People love to hate on the narcissists, and no wonder. It can feel like whiplash if we override all the warning signs and red flags and jump headfirst into those relationships, only to watch the love bombing flip on a dime to abuse and exploitation, leaving our heads spinning and our hearts feeling blindsided and crushed. It’s no wonder there are hundreds of books about how to spot narcissists and how to read the red flags of sociopathy so we can get out before the worst of the abuse leaves us at rock bottom.
That said, nobody questions the initial appeal of many people with narcissistic tendencies. Narcissistic types are often good-looking, smart, creative, talented, charismatic, personable, wealthy, confident, competent, and swoon-worthy individuals. Or in the case of narcissistic spiritual teachers and healers, they may seem to have special powers or mystical magic that can be fascinating, compelling, curiosity-inducing, impressive, and charged with positive emotions that make your heart swell, especially if that person is selling the irresistible lie of “enlightenment” as a way to make all your pain go away forever.
What’s not to love about all those appealing qualities, especially if they mimic the way you felt when a narcissistic parent love bombed you if you complied with their highly conditional “love” or gave you the feelings of specialness, lovability, and worthiness a neglectful, abusive, or unloving parent might have failed to help you install as a healthy template during childhood?
It usually feels great (at first) to be chosen by someone like that who makes you feel special, good enough, appreciated, and flattered. And who wouldn’t want to feel chosen, special, and loved by someone who others might perceive as a “catch?”
There’s Always A Catch To Such A Catch
But there’s always a catch to such a catch. The love bombing is temporary and tends to fade once the seductive spell is cast, peaking out only if you rebel against the domination, quit complying with their agenda, and threaten to get out from under the spell. The flattery becomes a kind of manipulation to keep you complying with their agenda, with the love bombing used as a drug you can become addicted to, and if you make any move towards your own self protection, rather than cooperating with their very specific agenda, all that flattery can turn to venom in the bat of an eye. Underneath all that charm, there’s a startling lack of empathy and an inflated grandiosity covering up deep feelings of worthlessness and insecurity.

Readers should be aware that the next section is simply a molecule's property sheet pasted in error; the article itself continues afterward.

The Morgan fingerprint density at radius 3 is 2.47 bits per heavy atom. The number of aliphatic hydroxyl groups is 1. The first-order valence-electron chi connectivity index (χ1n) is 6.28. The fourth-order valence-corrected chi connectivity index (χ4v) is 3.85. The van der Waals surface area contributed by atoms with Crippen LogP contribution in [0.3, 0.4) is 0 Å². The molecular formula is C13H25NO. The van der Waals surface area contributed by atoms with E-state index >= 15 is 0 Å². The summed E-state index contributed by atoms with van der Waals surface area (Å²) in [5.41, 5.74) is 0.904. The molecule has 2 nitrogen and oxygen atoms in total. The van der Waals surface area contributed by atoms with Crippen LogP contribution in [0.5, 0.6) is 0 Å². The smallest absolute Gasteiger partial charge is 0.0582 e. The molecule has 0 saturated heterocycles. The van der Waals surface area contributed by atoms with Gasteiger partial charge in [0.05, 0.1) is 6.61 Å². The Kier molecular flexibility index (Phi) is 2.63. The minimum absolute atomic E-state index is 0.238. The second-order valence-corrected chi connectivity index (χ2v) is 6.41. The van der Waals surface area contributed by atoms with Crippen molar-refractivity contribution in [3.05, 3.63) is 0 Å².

It can feel very confusing. You wonder what happened and how you ended up getting insulted, criticized, threatened, punished, or abandoned if you fail to comply with the coercion and control. You wonder how all that euphoria can turn to bottomless despair the minute you quit holding up a flattering mirror to reflect back their inflated self-image, playing the cursed Echo to their Narcissus.
If you do comply with the agenda and appease the narcissist, you might feel as if you’ve been swept into a vortex of brain fog, losing your footing and agreeing to things you’d have never imagined agreeing to. You might feel disoriented from the distortions of the gaslighting and lying and seriously doubt your own view of reality. You might blame yourself or go on a binge of self-improvement, spiritual bypassing, “make myself attractive again” kinds of activities. You might think you’ve done something terribly wrong and read 1000 books or set out on a course of meditation or energy healing or spiritual counseling to try to better yourself so you can trigger the narcissist less or forgive them more easily. You might even feel like you’re losing your mind, and some people under the spell of narcissistic abuse do succumb to psychosis, suicidality, addiction, or chronic illnesses doctors can’t seem to treat.
Pain Can Be A Great Teacher
As awful as it is to come through the fire of such a destructive relational pattern, there is a bright side, which is that, as awful as it feels, pain can be a great teacher, if you can learn from it, grow from it in therapy, and spot the seductive spell of the narcissistic types much more quickly the next time you feel its allure. After licking your wounds, getting yourself safe from danger, and doing what you must to hold your abuser accountable for the harm they’ve caused, a step for later on is to learn to spot the red flags. It’s not hard to catch, early on, the love bombing and flattery that comes on too quick, too much, and without the slow burn that builds real love, intimacy, and trust. It’s not difficult to see through to the grandiosity and sense of being special and better than other people who they look down upon. It’s not hard to spot the way they suck up to some people and look down their noses at others, criticizing others as a way of fluffing themselves up.